“Where are your cameras? joked Michel Barnier when I bumped into him the other day, “I’m a bit disappointed there aren’t any.”
Me too, Michel. Me too.
The last few weeks have been like “dry January” for Brexit-watchers.
Last year the EU chief negotiator and Britain’s Brexit Secretary David Davis met at least once a month from June onwards.
Things went up a gear in the weeks before EU leaders met for a summit in December to judge if enough progress had been made in talks about the divorce to move on to discussions about the future relationship with the UK.
And then… nothing.
But things have been happening. Just not in public.
Last week officials from both sides held two days of “technical talks”, where they discussed issues left over from Phase One.
They talked about turning assurances about the Irish border into reality.
And there’s a grab-bag of unsolved problems in a category called “Other Separation Issues” which includes disagreements about monitoring the sale of animal products and how to handle ongoing court cases and police operations.
“We are not there yet. More work to be done,” tweeted the German Brexit Co-ordinator Peter Ptassek this weekend.
He was issuing what he described as “a friendly reminder” that when it comes to Phase One it’s “sufficient progress” not “mission accomplished”.
He also warned that the process of turning the commitments made so far into a legally watertight text could reveal more problems.
Phase Two is about agreeing the transition or implementation period – where the UK will be expected to follow European Union rules from Brexit Day in March 2019 until December 2020 – and then the future relationship which will last until, err… forever.
There are rumours that the David-Davis-Shakes-Michel’s-Hand-then-Comes-Back-For-A-Slightly-Grumpy-Press-Conference-A-Few-Days-Later format will be ditched in favour of constant, below-the-radar contact between civil servants.
But that is denied by both sides.
The real reason for the lack of high-profile talks is that we are all waiting for EU leaders to agree their instructions to their Chief Negotiator, Mr Barnier.
A first draft of the so-called “negotiating directives” was published just before Christmas.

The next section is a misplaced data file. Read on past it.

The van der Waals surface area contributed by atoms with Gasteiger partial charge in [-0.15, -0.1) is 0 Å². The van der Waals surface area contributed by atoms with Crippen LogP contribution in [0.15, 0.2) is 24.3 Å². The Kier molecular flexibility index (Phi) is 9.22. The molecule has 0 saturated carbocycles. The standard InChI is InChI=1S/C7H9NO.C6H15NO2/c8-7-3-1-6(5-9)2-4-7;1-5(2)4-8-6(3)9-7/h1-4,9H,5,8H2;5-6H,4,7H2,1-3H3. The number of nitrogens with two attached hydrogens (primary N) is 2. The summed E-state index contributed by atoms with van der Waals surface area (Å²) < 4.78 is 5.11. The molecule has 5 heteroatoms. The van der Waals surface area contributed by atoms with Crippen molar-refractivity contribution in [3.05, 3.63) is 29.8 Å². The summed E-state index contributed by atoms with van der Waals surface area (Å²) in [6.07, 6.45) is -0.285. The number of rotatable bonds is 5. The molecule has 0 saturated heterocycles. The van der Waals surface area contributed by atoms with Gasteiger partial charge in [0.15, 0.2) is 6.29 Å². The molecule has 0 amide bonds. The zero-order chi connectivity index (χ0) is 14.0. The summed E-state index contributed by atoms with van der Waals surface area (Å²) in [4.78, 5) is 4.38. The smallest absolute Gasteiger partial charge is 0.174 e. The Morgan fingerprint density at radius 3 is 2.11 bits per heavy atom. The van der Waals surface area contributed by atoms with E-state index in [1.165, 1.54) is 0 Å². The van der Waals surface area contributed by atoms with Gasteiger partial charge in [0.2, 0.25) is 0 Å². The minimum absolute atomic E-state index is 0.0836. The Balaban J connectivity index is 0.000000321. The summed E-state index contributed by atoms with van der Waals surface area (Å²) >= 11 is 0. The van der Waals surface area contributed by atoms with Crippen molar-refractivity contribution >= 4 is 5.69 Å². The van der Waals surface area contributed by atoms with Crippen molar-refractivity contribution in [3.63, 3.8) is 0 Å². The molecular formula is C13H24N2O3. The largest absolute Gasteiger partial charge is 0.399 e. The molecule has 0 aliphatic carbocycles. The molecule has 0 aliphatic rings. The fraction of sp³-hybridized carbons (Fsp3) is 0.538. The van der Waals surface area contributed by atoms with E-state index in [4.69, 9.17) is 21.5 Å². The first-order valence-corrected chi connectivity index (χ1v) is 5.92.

They have been tweaked a few times since, with diplomats meeting weekly to discuss whether there should be a fixed end date and whether EU nationals should still be able to settle permanently in the UK during that time.
Ministers from the remaining 27 member states will approve a final version on Monday, 29 January.
Then the podiums can be wheeled out for formal talks to begin.
In the meantime, officials from the EU27 have held a series of seminars where they brainstorm their approach to the negotiations about the future relationship.
The European Commission has published slides of the presentations given by their Brexit Task Force.
We learned that they are mulling over an EU/UK fisheries partnership that would look very similar to the Common Fisheries Policy.
The UK’s red line on the European Court of Justice would spell an end to membership of the European Aviation Safety Agency, diplomats have been told.
The EU’s Association Agreement with Ukraine is being mined for ideas that could apply to Britain.
It will lead to a further set of guidelines – yes another one – which will be signed off by EU leaders during a summit at the end of March.
This will be an incredibly important document that will set the parameters for what is to come.
I will probably end up learning it off by heart, like the paper that set out the ground rules for the first phase.
And the EU is sticking to its timetable of having the Brexit treaty done by October so that it can be ratified by the European Parliament.
Dry January is coming to an end. Don’t worry Mr Barnier… the cameras will be back soon.